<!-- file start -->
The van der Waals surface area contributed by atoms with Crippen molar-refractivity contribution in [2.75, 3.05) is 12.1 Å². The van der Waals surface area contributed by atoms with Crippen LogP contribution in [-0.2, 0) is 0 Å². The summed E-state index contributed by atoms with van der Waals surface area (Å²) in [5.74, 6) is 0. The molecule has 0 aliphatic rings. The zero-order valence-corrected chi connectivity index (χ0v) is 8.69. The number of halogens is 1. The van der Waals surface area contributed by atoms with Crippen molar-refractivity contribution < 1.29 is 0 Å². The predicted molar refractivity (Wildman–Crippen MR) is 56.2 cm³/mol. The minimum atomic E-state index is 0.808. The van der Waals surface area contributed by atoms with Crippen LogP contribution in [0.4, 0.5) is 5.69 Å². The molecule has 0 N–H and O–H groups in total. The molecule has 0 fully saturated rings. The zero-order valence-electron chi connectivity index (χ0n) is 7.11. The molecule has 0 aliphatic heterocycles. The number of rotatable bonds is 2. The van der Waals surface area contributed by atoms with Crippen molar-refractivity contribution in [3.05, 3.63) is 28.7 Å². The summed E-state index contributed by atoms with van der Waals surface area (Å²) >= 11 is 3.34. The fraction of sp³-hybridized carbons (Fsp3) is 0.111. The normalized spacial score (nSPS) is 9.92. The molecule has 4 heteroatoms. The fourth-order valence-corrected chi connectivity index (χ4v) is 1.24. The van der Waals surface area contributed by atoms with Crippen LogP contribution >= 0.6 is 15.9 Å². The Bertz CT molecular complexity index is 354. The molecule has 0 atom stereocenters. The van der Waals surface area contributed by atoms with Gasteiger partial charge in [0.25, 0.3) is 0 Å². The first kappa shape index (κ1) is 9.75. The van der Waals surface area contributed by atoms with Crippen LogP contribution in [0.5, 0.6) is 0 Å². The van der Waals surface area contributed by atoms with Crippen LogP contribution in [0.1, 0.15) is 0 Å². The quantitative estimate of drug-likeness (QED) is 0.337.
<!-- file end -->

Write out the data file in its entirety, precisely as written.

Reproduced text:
The van der Waals surface area contributed by atoms with Crippen molar-refractivity contribution in [2.75, 3.05) is 12.1 Å². The van der Waals surface area contributed by atoms with Crippen LogP contribution in [-0.2, 0) is 0 Å². The summed E-state index contributed by atoms with van der Waals surface area (Å²) in [5.74, 6) is 0. The molecule has 0 aliphatic rings. The zero-order valence-corrected chi connectivity index (χ0v) is 8.69. The number of halogens is 1. The van der Waals surface area contributed by atoms with Crippen molar-refractivity contribution < 1.29 is 0 Å². The predicted molar refractivity (Wildman–Crippen MR) is 56.2 cm³/mol. The minimum atomic E-state index is 0.808. The van der Waals surface area contributed by atoms with Crippen LogP contribution in [0.4, 0.5) is 5.69 Å². The molecule has 0 N–H and O–H groups in total. The molecule has 0 fully saturated rings. The zero-order valence-electron chi connectivity index (χ0n) is 7.11. The molecule has 0 aliphatic heterocycles. The number of rotatable bonds is 2. The van der Waals surface area contributed by atoms with Crippen molar-refractivity contribution in [3.05, 3.63) is 28.7 Å². The summed E-state index contributed by atoms with van der Waals surface area (Å²) >= 11 is 3.34. The fraction of sp³-hybridized carbons (Fsp3) is 0.111. The normalized spacial score (nSPS) is 9.92. The molecule has 4 heteroatoms. The fourth-order valence-corrected chi connectivity index (χ4v) is 1.24. The van der Waals surface area contributed by atoms with Crippen LogP contribution >= 0.6 is 15.9 Å². The Bertz CT molecular complexity index is 354. The molecule has 0 atom stereocenters. The van der Waals surface area contributed by atoms with Gasteiger partial charge in [0.25, 0.3) is 0 Å². The first kappa shape index (κ1) is 9.75. The van der Waals surface area contributed by atoms with Crippen LogP contribution in [0.5, 0.6) is 0 Å². The van der Waals surface area contributed by atoms with Crippen LogP contribution in [0.1, 0.15) is 0 Å². The quantitative estimate of drug-likeness (QED) is 0.337.